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doomedhazey

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I have a marble molly who i cant tell the sex. they wee fine earlier today and then i came home and they were laying at the bottom of the tank. I isolated them in a cup and theyre trying to eat but sink everytime they try to swim. What can I do? Im really concerned and dont want to lose them.
 

Ch4rlie

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Can you provide some more information? 
 
Start with size of tank including dimensions.
 
How long has tank been running?
 
Has tank got filter and heating?
 
The more information you can give, the better. 
 
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doomedhazey

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5.5 gallon tank. its been running for almost two months. the tank has a filter and stays at a constant 80 degrees. My molly passed this morning but i would like to prevent my other fish from dying as well (I have 4 left). My molly was breathing very hard and would sink to the bottom of the tank constantly. They would try to eat and had no loss of appetite. I isolated them because one of the other mollies began to bully them.  
 

DrRob

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Commonest cause of things like this is ammonia poisoning (or nitrite poisoning, by the same process). I'm not sure if you mean that the 5.5 gallon is the main tank or the tank you moved the sick fish into, but it's quite a small tank, particularly for mollies, which get quite big and have an appetite to match, producing a large amount of waste in the process, which then feeds the ammonia cycle.
 
We see these problems in tanks that are too small, so toxins build up between water changes, or in tanks that have immature or underperforming filters. It takes a while for the filter bacteria to colonise the filter properly, a process known as cycling. There are a few articles on the forum explaining the ways to best do it.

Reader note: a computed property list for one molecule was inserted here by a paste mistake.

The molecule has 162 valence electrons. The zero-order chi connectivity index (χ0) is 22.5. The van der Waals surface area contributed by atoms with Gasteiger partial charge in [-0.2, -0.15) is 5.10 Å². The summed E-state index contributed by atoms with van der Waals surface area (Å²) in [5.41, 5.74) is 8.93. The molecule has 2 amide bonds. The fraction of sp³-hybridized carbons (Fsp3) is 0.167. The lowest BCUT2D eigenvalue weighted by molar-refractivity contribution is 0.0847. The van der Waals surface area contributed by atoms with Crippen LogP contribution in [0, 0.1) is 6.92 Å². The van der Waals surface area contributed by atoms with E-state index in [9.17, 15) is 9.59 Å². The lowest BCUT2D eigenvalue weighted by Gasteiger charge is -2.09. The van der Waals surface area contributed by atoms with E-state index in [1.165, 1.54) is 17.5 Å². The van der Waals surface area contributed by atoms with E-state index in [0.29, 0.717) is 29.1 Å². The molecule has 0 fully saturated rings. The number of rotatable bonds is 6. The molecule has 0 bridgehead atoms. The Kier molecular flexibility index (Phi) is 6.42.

If the main tank is the 5.5 gallon then your problem is that it's essentially too small a space to keep mollies in, you're looking at 4 times that size as a minimum for them. Toxin build up will be essentially uncontrollable in that volume of water, and it'll happen again I'm afraid.
 
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doomedhazey

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DrRob said:
Commonest cause of things like this is ammonia poisoning (or nitrite poisoning, by the same process). I'm not sure if you mean that the 5.5 gallon is the main tank or the tank you moved the sick fish into, but it's quite a small tank, particularly for mollies, which get quite big and have an appetite to match, producing a large amount of waste in the process, which then feeds the ammonia cycle.
 
We see these problems in tanks that are too small, so toxins build up between water changes, or in tanks that have immature or underperforming filters. It takes a while for the filter bacteria to colonise the filter properly, a process known as cycling. There are a few articles on the forum explaining the ways to best do it.
 
If the main tank is the 5.5 gallon then your problem is that it's essentially too small a space to keep mollies in, you're looking at 4 times that size as a minimum for them. Toxin build up will be essentially uncontrollable in that volume of water, and it'll happen again I'm afraid.
Thank you so much. I'll starting working to make a healthier environment for them. 
 

Bubble.Guppy

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In my opinion, invest in a water testing kit for sure. They are somewhat expensive initially, but they last a long while. This way you can test the water and see where your water quality is. I would stay away from the cheap testing strips, as they can be inaccurate at times.
 
On a side note, Seachem Prime is a water conditioner to make tap water safe, and it also has binders in it that makes ammonia, nitrite, and nitrate non-toxic. You can use this for water changes and for emergency situations to lower your toxic levels that are deadly.
 

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